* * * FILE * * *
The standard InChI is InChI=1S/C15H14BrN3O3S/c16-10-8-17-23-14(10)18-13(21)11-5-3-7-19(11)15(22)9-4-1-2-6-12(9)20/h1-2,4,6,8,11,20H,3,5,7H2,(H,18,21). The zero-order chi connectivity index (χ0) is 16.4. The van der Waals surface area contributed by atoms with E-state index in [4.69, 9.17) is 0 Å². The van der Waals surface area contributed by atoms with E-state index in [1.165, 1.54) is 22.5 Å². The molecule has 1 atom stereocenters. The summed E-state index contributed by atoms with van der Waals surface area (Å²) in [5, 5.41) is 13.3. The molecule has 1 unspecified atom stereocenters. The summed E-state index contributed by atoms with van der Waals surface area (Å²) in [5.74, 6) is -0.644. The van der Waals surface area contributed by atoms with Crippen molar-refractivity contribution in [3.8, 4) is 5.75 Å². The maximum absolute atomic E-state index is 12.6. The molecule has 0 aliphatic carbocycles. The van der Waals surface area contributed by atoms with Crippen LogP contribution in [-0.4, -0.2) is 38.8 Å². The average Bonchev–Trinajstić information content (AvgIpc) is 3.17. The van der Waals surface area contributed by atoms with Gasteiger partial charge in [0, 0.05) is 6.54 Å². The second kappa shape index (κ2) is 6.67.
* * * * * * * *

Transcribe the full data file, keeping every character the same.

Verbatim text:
The standard InChI is InChI=1S/C15H14BrN3O3S/c16-10-8-17-23-14(10)18-13(21)11-5-3-7-19(11)15(22)9-4-1-2-6-12(9)20/h1-2,4,6,8,11,20H,3,5,7H2,(H,18,21). The zero-order chi connectivity index (χ0) is 16.4. The van der Waals surface area contributed by atoms with E-state index in [4.69, 9.17) is 0 Å². The van der Waals surface area contributed by atoms with E-state index in [1.165, 1.54) is 22.5 Å². The molecule has 1 atom stereocenters. The summed E-state index contributed by atoms with van der Waals surface area (Å²) in [5, 5.41) is 13.3. The molecule has 1 unspecified atom stereocenters. The summed E-state index contributed by atoms with van der Waals surface area (Å²) in [5.74, 6) is -0.644. The van der Waals surface area contributed by atoms with Crippen molar-refractivity contribution in [3.8, 4) is 5.75 Å². The maximum absolute atomic E-state index is 12.6. The molecule has 0 aliphatic carbocycles. The van der Waals surface area contributed by atoms with Crippen LogP contribution in [-0.4, -0.2) is 38.8 Å². The average Bonchev–Trinajstić information content (AvgIpc) is 3.17. The van der Waals surface area contributed by atoms with Gasteiger partial charge in [0, 0.05) is 6.54 Å². The second kappa shape index (κ2) is 6.67.